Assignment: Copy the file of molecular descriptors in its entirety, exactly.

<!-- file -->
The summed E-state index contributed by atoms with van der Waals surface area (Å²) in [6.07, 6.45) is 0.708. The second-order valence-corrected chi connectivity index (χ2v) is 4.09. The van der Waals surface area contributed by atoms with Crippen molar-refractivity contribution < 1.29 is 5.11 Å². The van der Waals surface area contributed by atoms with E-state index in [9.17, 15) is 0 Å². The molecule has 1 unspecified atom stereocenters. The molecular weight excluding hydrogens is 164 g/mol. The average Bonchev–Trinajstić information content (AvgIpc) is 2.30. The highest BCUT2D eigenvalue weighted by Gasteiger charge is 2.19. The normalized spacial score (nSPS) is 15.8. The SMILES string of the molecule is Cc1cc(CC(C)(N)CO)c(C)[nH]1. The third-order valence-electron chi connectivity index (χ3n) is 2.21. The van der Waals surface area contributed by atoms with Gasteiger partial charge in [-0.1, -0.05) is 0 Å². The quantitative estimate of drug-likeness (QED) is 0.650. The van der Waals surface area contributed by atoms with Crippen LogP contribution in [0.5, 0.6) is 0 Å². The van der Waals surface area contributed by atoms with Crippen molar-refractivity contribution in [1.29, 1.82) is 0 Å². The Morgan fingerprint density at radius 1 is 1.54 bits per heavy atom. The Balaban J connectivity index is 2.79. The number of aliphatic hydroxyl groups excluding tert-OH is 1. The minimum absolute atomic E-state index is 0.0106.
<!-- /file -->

The summed E-state index contributed by atoms with van der Waals surface area (Å²) in [6.07, 6.45) is 0.708. The second-order valence-corrected chi connectivity index (χ2v) is 4.09. The van der Waals surface area contributed by atoms with Crippen molar-refractivity contribution < 1.29 is 5.11 Å². The van der Waals surface area contributed by atoms with E-state index in [9.17, 15) is 0 Å². The molecule has 1 unspecified atom stereocenters. The molecular weight excluding hydrogens is 164 g/mol. The average Bonchev–Trinajstić information content (AvgIpc) is 2.30. The highest BCUT2D eigenvalue weighted by Gasteiger charge is 2.19. The normalized spacial score (nSPS) is 15.8. The SMILES string of the molecule is Cc1cc(CC(C)(N)CO)c(C)[nH]1. The third-order valence-electron chi connectivity index (χ3n) is 2.21. The van der Waals surface area contributed by atoms with Gasteiger partial charge in [-0.1, -0.05) is 0 Å². The quantitative estimate of drug-likeness (QED) is 0.650. The van der Waals surface area contributed by atoms with Crippen LogP contribution in [0.5, 0.6) is 0 Å². The van der Waals surface area contributed by atoms with Crippen molar-refractivity contribution in [1.29, 1.82) is 0 Å². The Morgan fingerprint density at radius 1 is 1.54 bits per heavy atom. The Balaban J connectivity index is 2.79. The number of aliphatic hydroxyl groups excluding tert-OH is 1. The minimum absolute atomic E-state index is 0.0106.